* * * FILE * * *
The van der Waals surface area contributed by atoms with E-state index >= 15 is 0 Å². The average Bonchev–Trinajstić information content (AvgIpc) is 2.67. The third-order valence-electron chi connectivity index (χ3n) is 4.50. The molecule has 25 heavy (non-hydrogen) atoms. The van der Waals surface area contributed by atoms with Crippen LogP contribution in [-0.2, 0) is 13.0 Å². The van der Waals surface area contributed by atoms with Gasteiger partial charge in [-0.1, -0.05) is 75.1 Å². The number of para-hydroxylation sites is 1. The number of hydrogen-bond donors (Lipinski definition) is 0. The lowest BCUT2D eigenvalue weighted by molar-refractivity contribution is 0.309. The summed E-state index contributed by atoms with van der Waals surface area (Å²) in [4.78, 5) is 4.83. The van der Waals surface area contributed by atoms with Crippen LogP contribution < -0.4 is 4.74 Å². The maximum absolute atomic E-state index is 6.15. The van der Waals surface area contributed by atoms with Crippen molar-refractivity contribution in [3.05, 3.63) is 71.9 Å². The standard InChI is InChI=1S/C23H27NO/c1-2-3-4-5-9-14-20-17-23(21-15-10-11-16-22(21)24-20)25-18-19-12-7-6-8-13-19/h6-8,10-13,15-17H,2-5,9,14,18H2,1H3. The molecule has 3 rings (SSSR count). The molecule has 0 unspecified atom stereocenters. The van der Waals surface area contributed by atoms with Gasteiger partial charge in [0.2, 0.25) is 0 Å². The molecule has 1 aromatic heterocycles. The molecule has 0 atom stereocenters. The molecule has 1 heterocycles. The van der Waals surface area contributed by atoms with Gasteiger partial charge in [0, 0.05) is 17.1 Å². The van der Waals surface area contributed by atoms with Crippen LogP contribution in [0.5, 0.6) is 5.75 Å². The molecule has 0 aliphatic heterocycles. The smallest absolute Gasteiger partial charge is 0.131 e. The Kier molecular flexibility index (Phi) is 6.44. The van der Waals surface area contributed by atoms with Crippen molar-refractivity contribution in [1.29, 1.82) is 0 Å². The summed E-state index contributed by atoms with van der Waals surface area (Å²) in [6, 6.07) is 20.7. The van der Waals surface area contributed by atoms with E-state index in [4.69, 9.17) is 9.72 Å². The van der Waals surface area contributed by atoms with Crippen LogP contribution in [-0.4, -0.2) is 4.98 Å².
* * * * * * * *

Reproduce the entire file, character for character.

The van der Waals surface area contributed by atoms with E-state index >= 15 is 0 Å². The average Bonchev–Trinajstić information content (AvgIpc) is 2.67. The third-order valence-electron chi connectivity index (χ3n) is 4.50. The molecule has 25 heavy (non-hydrogen) atoms. The van der Waals surface area contributed by atoms with Crippen LogP contribution in [-0.2, 0) is 13.0 Å². The van der Waals surface area contributed by atoms with Gasteiger partial charge in [-0.1, -0.05) is 75.1 Å². The number of para-hydroxylation sites is 1. The number of hydrogen-bond donors (Lipinski definition) is 0. The lowest BCUT2D eigenvalue weighted by molar-refractivity contribution is 0.309. The summed E-state index contributed by atoms with van der Waals surface area (Å²) in [4.78, 5) is 4.83. The van der Waals surface area contributed by atoms with Crippen LogP contribution < -0.4 is 4.74 Å². The maximum absolute atomic E-state index is 6.15. The van der Waals surface area contributed by atoms with Crippen molar-refractivity contribution in [3.05, 3.63) is 71.9 Å². The standard InChI is InChI=1S/C23H27NO/c1-2-3-4-5-9-14-20-17-23(21-15-10-11-16-22(21)24-20)25-18-19-12-7-6-8-13-19/h6-8,10-13,15-17H,2-5,9,14,18H2,1H3. The molecule has 3 rings (SSSR count). The molecule has 0 unspecified atom stereocenters. The van der Waals surface area contributed by atoms with Gasteiger partial charge in [0.2, 0.25) is 0 Å². The molecule has 1 aromatic heterocycles. The molecule has 0 atom stereocenters. The molecule has 1 heterocycles. The van der Waals surface area contributed by atoms with Gasteiger partial charge in [0, 0.05) is 17.1 Å². The van der Waals surface area contributed by atoms with Crippen LogP contribution in [0.5, 0.6) is 5.75 Å². The molecule has 0 aliphatic heterocycles. The smallest absolute Gasteiger partial charge is 0.131 e. The Kier molecular flexibility index (Phi) is 6.44. The van der Waals surface area contributed by atoms with Crippen molar-refractivity contribution in [1.29, 1.82) is 0 Å². The summed E-state index contributed by atoms with van der Waals surface area (Å²) in [6, 6.07) is 20.7. The van der Waals surface area contributed by atoms with E-state index in [4.69, 9.17) is 9.72 Å². The van der Waals surface area contributed by atoms with Crippen LogP contribution in [-0.4, -0.2) is 4.98 Å².